One to select a feature, one to fire missiles and one to fi re. If you watch experienced players at the arcade machine you'll see that they pound both the fire and missile buttons simultaneously.

The Amstrad version combines these functions, pressing just the joystick button fires all weapons. Selecting a feature is a little more tricky. Jailbreak used the spacebar, but that can be awkward.

In Nemesis you hold down the fire button to select the highlighted feature. You can end up wasting power capsules when your linger lingers on the button but with a little practice you get used to the system and it is quite workable.

The Task

In the arcade version of Nemesis I've not been able to get much further than the beginning of the second level. That is with a lot of practice and a small fortune invested.

Thanks to a bit of help from NMC and some jiggery pokery, I was able to get a lot further. Still, my arcade experience stood me in good stead for level one.

The first alien assault does not fire, but rows of spinning blue buddies come at you five at a time and you need to shoot all of them.

The destruction of each formation of five aliens merits a jewel and by learning the pattern you can soon amass a formidable armament. As they appear the aliens line up, so a laser can slice through the lot with a single burst.

Mastering the wave of seven attacks is important, as this is where you can pick up the power capsules necessary in the big bad world which scrolls on from the right.

The pink marble-like rock encroaches from above and below, guarded by the first firing aliens you'll encounter, swivelling gun emplacements which can be destroyed by cannon fire or missiles.

As a rule the more aliens attacking, the less they fire. This is not a speed restriction: Nemesis plays well, the Amstrad version being one of the fastest.

One kind of alien which looks like a butterfly emerges from a hangar. Killing off individuals is simple enough, but destroying the hangar takes a bit more effort.

One of the more challenging aliens looks like a Dalek on a spring, bouncing to and fro spitting bullets.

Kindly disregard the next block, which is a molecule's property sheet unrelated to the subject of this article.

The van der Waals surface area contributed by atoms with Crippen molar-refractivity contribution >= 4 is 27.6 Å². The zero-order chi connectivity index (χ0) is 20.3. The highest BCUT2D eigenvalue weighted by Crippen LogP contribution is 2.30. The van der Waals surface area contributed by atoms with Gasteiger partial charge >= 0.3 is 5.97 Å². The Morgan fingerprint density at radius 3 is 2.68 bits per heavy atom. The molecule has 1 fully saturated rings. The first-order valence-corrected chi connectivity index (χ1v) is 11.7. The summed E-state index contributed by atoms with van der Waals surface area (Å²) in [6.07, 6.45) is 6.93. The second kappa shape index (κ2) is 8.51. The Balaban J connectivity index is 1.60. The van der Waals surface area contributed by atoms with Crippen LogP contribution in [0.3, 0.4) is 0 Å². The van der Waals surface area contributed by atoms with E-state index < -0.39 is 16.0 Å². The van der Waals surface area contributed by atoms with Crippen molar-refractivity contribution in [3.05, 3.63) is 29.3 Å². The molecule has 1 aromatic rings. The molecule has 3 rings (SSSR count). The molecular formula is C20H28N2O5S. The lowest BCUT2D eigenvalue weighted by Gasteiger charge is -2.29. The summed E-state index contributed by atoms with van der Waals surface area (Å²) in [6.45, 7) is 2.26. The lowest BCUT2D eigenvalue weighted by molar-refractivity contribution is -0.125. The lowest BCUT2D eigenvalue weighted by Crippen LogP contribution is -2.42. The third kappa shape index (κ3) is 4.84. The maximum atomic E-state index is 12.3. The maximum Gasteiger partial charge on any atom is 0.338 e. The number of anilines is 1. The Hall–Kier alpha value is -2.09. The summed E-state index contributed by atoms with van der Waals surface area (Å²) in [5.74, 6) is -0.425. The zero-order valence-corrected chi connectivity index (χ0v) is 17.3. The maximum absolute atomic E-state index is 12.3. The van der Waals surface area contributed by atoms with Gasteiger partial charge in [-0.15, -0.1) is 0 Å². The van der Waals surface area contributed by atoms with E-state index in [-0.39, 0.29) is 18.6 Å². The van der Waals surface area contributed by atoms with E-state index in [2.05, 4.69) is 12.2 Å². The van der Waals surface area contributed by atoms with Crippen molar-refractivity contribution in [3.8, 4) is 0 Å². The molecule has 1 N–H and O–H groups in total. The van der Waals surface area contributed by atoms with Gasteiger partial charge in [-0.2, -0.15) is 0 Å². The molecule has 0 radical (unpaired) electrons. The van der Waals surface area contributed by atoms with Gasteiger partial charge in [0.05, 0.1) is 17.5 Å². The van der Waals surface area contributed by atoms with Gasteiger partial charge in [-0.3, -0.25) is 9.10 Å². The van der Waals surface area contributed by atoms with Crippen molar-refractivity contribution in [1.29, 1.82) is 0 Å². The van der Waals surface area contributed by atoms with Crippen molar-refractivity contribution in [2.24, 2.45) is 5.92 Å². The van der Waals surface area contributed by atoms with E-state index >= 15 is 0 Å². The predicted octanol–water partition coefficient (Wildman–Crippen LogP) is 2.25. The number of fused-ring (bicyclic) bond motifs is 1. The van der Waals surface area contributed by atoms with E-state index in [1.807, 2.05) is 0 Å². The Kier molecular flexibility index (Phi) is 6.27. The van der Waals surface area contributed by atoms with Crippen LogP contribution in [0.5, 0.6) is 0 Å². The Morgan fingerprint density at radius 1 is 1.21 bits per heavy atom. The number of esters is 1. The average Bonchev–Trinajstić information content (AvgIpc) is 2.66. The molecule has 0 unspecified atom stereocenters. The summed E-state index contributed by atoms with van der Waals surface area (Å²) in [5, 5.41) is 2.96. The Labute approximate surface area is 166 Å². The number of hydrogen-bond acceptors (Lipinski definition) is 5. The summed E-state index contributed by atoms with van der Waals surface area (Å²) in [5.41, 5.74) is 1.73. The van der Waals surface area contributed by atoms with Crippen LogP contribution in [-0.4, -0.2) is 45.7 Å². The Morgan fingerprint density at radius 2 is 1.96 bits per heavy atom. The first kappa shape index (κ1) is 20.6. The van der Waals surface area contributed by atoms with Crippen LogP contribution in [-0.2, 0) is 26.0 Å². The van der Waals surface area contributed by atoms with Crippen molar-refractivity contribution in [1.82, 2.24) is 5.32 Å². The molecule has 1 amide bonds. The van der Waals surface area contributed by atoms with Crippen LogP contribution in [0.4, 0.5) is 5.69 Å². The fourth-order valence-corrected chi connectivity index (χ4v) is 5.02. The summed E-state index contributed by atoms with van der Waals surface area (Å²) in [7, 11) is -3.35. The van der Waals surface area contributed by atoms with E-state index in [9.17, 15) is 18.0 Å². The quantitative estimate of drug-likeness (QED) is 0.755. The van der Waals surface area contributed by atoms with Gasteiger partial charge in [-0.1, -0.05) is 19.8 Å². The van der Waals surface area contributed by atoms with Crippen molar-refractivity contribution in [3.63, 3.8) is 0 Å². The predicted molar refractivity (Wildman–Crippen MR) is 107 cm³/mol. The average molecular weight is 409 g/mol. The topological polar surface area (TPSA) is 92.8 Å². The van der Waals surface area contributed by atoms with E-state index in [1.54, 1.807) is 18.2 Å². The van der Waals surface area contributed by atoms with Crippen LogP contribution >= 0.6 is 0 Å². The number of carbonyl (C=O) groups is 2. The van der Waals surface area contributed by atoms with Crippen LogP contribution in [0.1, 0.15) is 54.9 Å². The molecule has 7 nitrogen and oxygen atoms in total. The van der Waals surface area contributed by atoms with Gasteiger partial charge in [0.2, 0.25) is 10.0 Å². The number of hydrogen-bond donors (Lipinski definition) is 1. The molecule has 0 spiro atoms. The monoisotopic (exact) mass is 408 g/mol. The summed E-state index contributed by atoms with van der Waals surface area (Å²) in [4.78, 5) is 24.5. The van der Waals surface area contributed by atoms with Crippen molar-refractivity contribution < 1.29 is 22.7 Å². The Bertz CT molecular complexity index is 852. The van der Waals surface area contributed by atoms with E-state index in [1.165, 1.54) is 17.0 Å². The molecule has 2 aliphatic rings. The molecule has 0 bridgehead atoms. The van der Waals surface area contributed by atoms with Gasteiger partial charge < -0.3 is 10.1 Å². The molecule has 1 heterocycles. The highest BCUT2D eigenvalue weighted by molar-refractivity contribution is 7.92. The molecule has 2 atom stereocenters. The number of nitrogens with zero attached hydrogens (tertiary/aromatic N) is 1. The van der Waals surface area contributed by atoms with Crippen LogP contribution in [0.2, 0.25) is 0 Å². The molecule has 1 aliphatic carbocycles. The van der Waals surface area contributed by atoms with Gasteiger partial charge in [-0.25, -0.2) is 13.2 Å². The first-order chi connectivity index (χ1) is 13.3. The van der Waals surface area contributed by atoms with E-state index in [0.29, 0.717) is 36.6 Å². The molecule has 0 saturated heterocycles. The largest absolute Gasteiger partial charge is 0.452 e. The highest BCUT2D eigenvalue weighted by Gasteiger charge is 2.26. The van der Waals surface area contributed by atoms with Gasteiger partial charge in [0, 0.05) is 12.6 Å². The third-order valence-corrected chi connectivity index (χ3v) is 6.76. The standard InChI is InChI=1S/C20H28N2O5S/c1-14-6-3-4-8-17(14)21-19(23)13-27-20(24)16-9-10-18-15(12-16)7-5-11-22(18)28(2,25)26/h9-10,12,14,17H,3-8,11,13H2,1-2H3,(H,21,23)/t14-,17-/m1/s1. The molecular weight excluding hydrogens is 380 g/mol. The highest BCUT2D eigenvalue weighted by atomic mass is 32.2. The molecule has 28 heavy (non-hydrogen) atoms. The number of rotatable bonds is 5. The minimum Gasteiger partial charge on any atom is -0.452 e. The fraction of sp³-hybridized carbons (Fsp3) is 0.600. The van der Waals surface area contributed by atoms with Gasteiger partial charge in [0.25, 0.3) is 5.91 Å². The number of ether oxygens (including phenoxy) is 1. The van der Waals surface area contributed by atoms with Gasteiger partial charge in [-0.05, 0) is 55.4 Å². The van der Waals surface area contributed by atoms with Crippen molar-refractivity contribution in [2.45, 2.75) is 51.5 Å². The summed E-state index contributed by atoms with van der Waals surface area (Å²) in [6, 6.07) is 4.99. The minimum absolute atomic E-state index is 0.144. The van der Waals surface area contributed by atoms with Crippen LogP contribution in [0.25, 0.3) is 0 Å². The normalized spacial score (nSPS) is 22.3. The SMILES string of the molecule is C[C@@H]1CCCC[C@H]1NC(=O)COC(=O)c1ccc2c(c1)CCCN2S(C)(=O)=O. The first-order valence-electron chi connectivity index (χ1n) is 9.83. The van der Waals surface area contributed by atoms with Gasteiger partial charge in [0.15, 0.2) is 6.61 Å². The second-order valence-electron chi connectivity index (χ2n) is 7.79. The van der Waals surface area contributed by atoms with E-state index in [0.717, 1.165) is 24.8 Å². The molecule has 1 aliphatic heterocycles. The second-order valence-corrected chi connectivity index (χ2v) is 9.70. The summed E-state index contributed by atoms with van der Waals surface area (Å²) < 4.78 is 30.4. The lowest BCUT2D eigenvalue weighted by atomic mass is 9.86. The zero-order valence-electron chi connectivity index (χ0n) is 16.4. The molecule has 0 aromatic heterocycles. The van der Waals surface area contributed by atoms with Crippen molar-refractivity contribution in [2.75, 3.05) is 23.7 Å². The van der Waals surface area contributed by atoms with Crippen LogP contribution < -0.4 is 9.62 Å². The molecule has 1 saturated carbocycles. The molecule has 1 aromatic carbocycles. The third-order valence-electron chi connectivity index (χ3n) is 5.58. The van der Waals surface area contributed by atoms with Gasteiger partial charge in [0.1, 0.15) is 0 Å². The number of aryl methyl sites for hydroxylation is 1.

You know that you're nearing the end of the first sheet when a mid-air mountain appears and launches a fusillade of large rockets.

It is possible to destroy the rocket launchers but you'll die trying. The best course of action is to the mountain.

Two volcanos present the last barrier on the first level and they erupt with a vengeance. Missiles are very useful here but, as with the arcade version, just parking your ship as high up as possible is safe enough.

Once the storm has passed you are confronted by a mothership. This appears between each sheet and is protected by a number of shields which have to be shot away before you can destroy the ship.

If you play the game a lot this will become a familiar sight, and practice will provide the skill needed in firing and moving to destroy the ship. All this is crammed into the first of the eight levels. As you progress you'll find more hazards. The second sheet does not offer the three way scroll of the arcade version but it's just as nasty.

You have to shoot through rocks to carve your way past more gun emplacements. Later aliens include a foe which surrounds you and closes in, ships which fire three bullets before they scroll off and large Easter Island style heads.

Level four is the same as level one - but inverted. All those patterns you've learnt now need to be adapted to master this but it provides a good chance to top up on power capsules.

Conclusion

Nemesis is a simple game in concept but has been improved upon to turn it into one of the best shoot-'em-ups to appear on the Amstrad. It's new now but I'm sure that still be playing it in a years time, an accolade which has been awarded to precious few games.

Simon Rockman